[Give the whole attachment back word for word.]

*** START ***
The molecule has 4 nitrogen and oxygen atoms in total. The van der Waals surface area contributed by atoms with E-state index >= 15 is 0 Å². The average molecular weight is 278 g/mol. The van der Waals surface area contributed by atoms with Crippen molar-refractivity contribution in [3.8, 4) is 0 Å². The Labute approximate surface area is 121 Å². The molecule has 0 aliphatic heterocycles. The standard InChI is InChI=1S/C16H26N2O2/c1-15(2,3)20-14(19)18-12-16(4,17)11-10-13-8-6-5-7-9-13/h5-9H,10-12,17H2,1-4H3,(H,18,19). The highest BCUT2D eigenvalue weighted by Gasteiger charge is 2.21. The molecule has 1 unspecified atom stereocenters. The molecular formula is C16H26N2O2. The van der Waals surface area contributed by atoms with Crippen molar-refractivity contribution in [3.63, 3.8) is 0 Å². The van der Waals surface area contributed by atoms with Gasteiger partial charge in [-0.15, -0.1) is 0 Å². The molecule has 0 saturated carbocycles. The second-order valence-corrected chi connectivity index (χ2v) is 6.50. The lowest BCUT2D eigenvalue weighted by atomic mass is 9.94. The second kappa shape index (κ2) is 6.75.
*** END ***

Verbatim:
The molecule has 4 nitrogen and oxygen atoms in total. The van der Waals surface area contributed by atoms with E-state index >= 15 is 0 Å². The average molecular weight is 278 g/mol. The van der Waals surface area contributed by atoms with Crippen molar-refractivity contribution in [3.8, 4) is 0 Å². The Labute approximate surface area is 121 Å². The molecule has 0 aliphatic heterocycles. The standard InChI is InChI=1S/C16H26N2O2/c1-15(2,3)20-14(19)18-12-16(4,17)11-10-13-8-6-5-7-9-13/h5-9H,10-12,17H2,1-4H3,(H,18,19). The highest BCUT2D eigenvalue weighted by Gasteiger charge is 2.21. The molecule has 1 unspecified atom stereocenters. The molecular formula is C16H26N2O2. The van der Waals surface area contributed by atoms with Crippen molar-refractivity contribution in [3.63, 3.8) is 0 Å². The van der Waals surface area contributed by atoms with Gasteiger partial charge in [-0.15, -0.1) is 0 Å². The molecule has 0 saturated carbocycles. The second-order valence-corrected chi connectivity index (χ2v) is 6.50. The lowest BCUT2D eigenvalue weighted by atomic mass is 9.94. The second kappa shape index (κ2) is 6.75.